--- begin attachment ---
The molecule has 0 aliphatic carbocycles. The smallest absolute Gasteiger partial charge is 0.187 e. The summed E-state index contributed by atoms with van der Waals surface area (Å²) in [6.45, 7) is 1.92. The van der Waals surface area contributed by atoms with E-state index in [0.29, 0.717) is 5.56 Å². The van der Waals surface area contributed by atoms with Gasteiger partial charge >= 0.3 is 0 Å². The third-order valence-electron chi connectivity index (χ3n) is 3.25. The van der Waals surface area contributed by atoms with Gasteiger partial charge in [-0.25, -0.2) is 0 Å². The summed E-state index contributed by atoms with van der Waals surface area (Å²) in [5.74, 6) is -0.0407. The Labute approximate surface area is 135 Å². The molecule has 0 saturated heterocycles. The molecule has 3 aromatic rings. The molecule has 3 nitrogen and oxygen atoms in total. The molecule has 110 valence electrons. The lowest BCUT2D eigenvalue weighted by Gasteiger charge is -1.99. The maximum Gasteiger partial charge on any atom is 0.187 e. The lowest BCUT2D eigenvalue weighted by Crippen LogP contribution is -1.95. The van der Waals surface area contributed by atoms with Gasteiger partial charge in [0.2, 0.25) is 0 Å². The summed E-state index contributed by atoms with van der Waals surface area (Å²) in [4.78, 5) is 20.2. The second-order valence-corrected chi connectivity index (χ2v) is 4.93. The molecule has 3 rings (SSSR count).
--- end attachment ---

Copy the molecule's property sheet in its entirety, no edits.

The molecule has 0 aliphatic carbocycles. The smallest absolute Gasteiger partial charge is 0.187 e. The summed E-state index contributed by atoms with van der Waals surface area (Å²) in [6.45, 7) is 1.92. The van der Waals surface area contributed by atoms with E-state index in [0.29, 0.717) is 5.56 Å². The van der Waals surface area contributed by atoms with Gasteiger partial charge >= 0.3 is 0 Å². The third-order valence-electron chi connectivity index (χ3n) is 3.25. The van der Waals surface area contributed by atoms with Gasteiger partial charge in [-0.25, -0.2) is 0 Å². The summed E-state index contributed by atoms with van der Waals surface area (Å²) in [5.74, 6) is -0.0407. The Labute approximate surface area is 135 Å². The molecule has 0 saturated heterocycles. The molecule has 3 aromatic rings. The molecule has 3 nitrogen and oxygen atoms in total. The molecule has 110 valence electrons. The lowest BCUT2D eigenvalue weighted by Gasteiger charge is -1.99. The maximum Gasteiger partial charge on any atom is 0.187 e. The lowest BCUT2D eigenvalue weighted by Crippen LogP contribution is -1.95. The van der Waals surface area contributed by atoms with Gasteiger partial charge in [0.2, 0.25) is 0 Å². The summed E-state index contributed by atoms with van der Waals surface area (Å²) in [4.78, 5) is 20.2. The second-order valence-corrected chi connectivity index (χ2v) is 4.93. The molecule has 3 rings (SSSR count).